MO MARTIN: It would really be hard to do him justice in a couple sentences. But greatest person I've ever met. He was definitely my role model. Changed my life when I got to know him in the last 10 years. Most peaceful person I've ever met.
I believe he had six U.S. patents and didn't say a word about them. Not a single word. I didn't know about them until recently. So very humble. Just always had a smile on his face and so pleasant to be around. Everybody out here loved him. He followed women's golf and he was a fan of everyone.
And the ice cream, yeah, he had ice cream on his cereal every single morning.
MODERATOR: The key to long life. And how old exactly was he when he passed?
MO MARTIN: 102.
MODERATOR: 102. One of those significant human beings that leaves a lasting impact. I was reading Bethann Nichol's (ph) article which was really wonderful, on Lincoln, and kind of brought back some memories.
I liked the fact where she said how you said your aunt I think it was made a T-shirt that said you were Lincoln Martin's granddaughter. Lincoln got to be so famous out here. Everyone knew him and he was always on his scooter and we always felt blessed to have a chance to get to know him whenever he stopped by. So I know he's still out there watching, just in a different spot. He's probably got the best view out of anybody.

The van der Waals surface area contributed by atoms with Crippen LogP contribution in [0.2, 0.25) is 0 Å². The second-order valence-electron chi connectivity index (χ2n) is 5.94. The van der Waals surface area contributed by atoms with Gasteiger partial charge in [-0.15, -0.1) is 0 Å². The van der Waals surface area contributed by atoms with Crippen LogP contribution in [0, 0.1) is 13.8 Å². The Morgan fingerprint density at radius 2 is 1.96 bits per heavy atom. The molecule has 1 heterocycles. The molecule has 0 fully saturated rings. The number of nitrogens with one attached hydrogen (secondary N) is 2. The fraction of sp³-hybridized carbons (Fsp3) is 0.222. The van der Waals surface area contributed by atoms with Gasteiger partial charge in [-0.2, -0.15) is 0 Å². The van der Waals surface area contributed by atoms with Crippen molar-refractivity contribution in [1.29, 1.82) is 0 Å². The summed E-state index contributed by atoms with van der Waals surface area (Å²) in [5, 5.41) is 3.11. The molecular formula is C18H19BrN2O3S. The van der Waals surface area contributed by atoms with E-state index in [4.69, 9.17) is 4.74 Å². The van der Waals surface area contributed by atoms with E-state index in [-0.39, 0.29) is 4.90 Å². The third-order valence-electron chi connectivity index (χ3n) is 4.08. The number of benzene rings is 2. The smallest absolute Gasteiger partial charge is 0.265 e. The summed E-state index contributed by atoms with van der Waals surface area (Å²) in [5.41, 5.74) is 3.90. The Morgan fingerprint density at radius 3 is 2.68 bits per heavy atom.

MO MARTIN: Yeah, he's up there riding a Segway eating ice cream. That's for sure.
Q. I saw in the media guide where it said he traveled to events as late as when he was 100. How often did he come?
MO MARTIN: My rookie year came out to nine events, so definitely traveled. This is my third year, so he was 100. Came out to nine events.
And last year, haven't counted them, but I would say it's in the region of four or five. Five probably. He traveled out to Rochester last year, so...
Q. That is something to be that age and be out there.
MO MARTIN: I'm so blessed. I think I said the other day I think I went like 20 innings with him. I had so much extra time with him, and I loved every moment of it. He was lucid and funny and his memory was intact.
They were really fun years.
Q. You talked about him being such an important influence on you. Can you share any stories? Maybe it's away from golf; maybe it's golf. And maybe a little more on the patents that you just told us about.
MO MARTIN: Oh, okay. Well, jeez, he would tell me a lot -- and actually one of the last things he said to me, he wasn't feeling well and he said, Don't push it, let it fall. So he would say that to me a lot.
He was an extremely hard worker. He was well into his 90s -- probably up to until 101 he would be up at 6:30, dressed, fully dressed, nicely, and eating breakfast at 6:30, 7:00. Table would be set. He was like that really until the day he passed.
I couldn't think of a better influence. He was just extremely humble and kind. Another thing, I never heard him say a bad word about anybody or anything. I never heard the man complain. That's never. So that's really impressive to me. That's a huge lesson. I couldn't ask for a better grandpa.
Q. (Question regarding flavor of ice cream.)
MO MARTIN: A couple years ago we found an ice cream, triple vanilla, so he would put that on his Cocoa Rice Krispies. Instead of milk he would put half and half on it. He would drink coffee and Coke. I would offer him water sometimes and he would be funny about it. He would say, No, I don't touch that stuff.